Two queens, joined by blood and rivals for the throne. Only one would survive their decades-long power play.
"Mary Stuart" is a fictionalised essay about Mary Queen of Scots. Mary’s reign in Scotland was marked by scandal. Her first husband was murdered, and she was heavily implicated in the crime. Forced to flea to England, Mary counted on the support of her cousin Elizabeth I. But Elizabeth feared that Mary had her sights set on the English crown. So she imprisoned her, and began building a case for her execution.
Dumas portrays his protagonist as an enigmatic figure, driven by lust and a thirst for power. This story is a great companion to the many movies about Mary, such as "Mary Queen of Scots" starring Margot Robbie and Saoirse Ronan.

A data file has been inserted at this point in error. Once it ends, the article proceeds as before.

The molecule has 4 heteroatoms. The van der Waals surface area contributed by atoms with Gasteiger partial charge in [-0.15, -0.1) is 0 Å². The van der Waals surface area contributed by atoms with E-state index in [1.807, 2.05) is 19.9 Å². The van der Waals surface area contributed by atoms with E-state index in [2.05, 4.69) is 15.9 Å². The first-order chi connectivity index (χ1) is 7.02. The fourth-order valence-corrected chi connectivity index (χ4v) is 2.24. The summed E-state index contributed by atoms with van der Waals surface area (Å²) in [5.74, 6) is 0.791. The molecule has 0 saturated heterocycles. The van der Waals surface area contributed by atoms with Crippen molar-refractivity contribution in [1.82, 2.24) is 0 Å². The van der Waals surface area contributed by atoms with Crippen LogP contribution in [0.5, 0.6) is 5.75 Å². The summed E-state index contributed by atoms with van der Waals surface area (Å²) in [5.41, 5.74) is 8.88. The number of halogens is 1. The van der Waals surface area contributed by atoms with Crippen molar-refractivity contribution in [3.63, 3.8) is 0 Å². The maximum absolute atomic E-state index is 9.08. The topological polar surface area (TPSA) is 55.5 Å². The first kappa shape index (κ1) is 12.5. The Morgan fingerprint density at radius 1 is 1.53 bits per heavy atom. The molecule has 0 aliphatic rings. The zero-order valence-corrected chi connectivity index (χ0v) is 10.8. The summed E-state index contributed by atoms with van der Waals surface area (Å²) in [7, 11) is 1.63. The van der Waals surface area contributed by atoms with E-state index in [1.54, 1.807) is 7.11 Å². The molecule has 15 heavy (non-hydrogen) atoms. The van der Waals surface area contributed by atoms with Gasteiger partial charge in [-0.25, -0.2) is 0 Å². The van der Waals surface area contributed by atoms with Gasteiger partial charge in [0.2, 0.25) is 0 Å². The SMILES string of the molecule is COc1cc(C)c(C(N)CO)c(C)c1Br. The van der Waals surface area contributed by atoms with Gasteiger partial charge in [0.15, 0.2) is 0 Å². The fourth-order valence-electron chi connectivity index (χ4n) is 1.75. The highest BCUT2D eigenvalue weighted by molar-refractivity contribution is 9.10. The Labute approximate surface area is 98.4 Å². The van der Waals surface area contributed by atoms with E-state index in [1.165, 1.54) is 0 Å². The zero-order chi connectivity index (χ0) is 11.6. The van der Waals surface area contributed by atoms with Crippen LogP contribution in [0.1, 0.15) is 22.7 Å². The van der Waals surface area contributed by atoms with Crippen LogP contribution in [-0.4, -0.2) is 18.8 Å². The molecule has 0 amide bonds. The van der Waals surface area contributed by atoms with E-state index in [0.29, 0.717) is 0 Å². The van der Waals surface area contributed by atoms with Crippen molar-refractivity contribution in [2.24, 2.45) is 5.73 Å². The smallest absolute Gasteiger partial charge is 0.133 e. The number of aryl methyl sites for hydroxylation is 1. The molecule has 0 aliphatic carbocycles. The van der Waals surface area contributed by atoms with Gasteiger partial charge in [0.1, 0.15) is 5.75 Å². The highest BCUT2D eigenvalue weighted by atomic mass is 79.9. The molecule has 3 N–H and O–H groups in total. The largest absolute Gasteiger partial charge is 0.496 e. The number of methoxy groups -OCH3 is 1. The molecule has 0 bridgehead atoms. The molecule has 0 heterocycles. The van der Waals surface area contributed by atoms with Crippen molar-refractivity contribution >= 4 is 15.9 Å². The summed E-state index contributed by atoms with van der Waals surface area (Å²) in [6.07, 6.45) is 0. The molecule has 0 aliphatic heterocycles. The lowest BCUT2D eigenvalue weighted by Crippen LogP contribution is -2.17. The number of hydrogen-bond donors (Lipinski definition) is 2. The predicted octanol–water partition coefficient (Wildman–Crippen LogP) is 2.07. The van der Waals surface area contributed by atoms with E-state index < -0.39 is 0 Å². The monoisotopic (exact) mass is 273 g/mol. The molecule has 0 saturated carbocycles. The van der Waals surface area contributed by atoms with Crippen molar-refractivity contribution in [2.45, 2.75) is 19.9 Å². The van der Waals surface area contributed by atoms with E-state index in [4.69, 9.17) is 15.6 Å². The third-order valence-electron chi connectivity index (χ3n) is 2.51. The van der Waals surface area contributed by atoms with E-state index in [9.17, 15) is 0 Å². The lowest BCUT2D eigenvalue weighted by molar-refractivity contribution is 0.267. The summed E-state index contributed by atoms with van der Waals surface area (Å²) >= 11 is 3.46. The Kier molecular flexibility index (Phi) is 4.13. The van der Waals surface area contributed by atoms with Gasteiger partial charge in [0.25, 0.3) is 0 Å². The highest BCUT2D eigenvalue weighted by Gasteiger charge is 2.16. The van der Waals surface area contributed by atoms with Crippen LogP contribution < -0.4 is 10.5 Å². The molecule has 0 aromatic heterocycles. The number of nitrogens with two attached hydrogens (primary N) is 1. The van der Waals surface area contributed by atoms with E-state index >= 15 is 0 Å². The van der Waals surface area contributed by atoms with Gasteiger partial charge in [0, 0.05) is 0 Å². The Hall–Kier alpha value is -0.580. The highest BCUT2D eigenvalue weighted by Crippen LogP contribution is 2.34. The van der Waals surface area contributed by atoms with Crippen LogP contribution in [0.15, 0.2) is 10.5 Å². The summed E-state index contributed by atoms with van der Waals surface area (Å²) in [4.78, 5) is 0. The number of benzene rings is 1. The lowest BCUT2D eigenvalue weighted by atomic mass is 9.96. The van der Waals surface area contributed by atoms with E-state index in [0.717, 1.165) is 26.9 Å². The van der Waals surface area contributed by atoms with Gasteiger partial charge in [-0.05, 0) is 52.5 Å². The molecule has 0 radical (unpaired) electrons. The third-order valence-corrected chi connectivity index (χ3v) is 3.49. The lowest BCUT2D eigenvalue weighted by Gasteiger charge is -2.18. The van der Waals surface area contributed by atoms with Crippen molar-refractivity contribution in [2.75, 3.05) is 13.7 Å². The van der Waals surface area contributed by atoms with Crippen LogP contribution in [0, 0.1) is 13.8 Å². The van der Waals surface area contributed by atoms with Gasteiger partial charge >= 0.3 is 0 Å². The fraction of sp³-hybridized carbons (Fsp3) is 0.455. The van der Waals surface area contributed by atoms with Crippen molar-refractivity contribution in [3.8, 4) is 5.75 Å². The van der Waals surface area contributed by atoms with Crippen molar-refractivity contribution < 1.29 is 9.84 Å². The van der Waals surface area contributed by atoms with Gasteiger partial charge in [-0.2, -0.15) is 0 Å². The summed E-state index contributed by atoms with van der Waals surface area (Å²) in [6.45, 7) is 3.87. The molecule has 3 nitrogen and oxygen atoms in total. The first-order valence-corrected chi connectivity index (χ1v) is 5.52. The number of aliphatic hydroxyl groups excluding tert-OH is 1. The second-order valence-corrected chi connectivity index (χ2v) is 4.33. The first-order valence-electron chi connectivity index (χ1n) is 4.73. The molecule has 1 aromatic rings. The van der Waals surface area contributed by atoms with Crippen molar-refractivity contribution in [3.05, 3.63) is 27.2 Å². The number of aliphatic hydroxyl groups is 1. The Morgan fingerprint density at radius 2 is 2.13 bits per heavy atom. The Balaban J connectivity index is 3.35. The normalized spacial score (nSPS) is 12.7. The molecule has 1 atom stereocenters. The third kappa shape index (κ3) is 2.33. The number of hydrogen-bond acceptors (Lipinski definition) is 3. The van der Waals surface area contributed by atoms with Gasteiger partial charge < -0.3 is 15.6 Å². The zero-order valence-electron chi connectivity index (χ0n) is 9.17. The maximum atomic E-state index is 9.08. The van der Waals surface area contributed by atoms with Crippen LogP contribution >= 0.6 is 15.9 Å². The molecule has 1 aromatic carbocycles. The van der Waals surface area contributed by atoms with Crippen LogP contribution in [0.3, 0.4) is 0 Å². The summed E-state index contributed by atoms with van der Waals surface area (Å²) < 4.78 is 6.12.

Alexandre Dumas (1802 - 1870) was a hugely popular 19th century French writer. Born of mixed French and Haitian heritage, Dumas first rose to prominence in Paris as a playwright, but later gained international fame with his historical fiction.
Often co-authored with other writers, these stories wove together swashbuckling adventure, romance, and real events from France’s past. Among the best known are "The Three Musketeers", and its sequels "Twenty Years After", and "Le Vicomte de Bragelonne: Ten Years Later". Set across four decades, this trilogy follows the rise of the dashing D’Artagnan—from hot-headed soldier to trusted captain under Louis XIV.
Dumas’ other novels include "The Count of Monte Cristo" and "The Black Tulip". His works have been adapted into more than 200 movies, including The Man in the Iron Mask starring Leonardo DiCaprio.